BEIJING — China’s exports in January surged beyond expectations, indicating that fears of a slowdown in the world’s second-largest economy may be fading.
On Friday, the Chinese government released a raft of trade data suggesting that earlier signs of economic rebound in China were not an aberration. Leading the figures, China’s foreign trade in January grew by 26.7 percent over the same month last year, following much more moderation growth of 10.1 percent year-on-year in December, according to the country’s General Administration of Customs. Exports rose by 25 percent, while imports were up by 28.8 percent the customs agency said, boosting the level of overall foreign trade growth.
China’s measure of the trade surplus widened by 7.7 percent, but there should be some adjustment for the Lunar New Year holiday, which fell in January last year and February this year. The month often brings strong retail growth but a noticeable slowdown in production and factory output.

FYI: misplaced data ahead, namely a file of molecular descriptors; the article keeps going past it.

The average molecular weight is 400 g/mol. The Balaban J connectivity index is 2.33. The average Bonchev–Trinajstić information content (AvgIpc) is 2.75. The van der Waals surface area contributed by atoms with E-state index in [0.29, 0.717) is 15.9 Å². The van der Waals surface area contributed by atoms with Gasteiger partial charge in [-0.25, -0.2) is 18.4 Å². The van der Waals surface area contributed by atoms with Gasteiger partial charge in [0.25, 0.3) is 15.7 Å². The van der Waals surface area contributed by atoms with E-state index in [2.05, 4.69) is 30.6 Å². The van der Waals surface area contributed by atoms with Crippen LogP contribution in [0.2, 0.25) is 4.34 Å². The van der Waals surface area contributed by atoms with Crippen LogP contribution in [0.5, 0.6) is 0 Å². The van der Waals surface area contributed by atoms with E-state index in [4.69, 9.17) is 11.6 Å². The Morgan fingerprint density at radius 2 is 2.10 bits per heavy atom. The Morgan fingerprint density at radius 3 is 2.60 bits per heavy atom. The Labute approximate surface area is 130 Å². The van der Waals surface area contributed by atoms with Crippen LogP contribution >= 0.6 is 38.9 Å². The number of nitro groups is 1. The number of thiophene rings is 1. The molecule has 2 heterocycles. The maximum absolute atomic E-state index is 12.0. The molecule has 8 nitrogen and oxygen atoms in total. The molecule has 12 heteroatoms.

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The customs agency said exports were up significantly both to the United States and Europe in January over the same month last year, continuing a series of indicators that China’s manufacturing industry is picking up after months of sluggish growth and stalled output. But the pickup in not just due to a rise in demand from the US and Europe. Exports to Southeast Asian countries rose by 48.6 percent, the customs agency said.
At the same time, the central government said domestic consumer inflation had slowed in January to 2 percent, well below what the government considers and acceptable level of growth in consumer prices. The People’s Bank of China has warned inflation could rise more than 3.5 percent by the end of the year.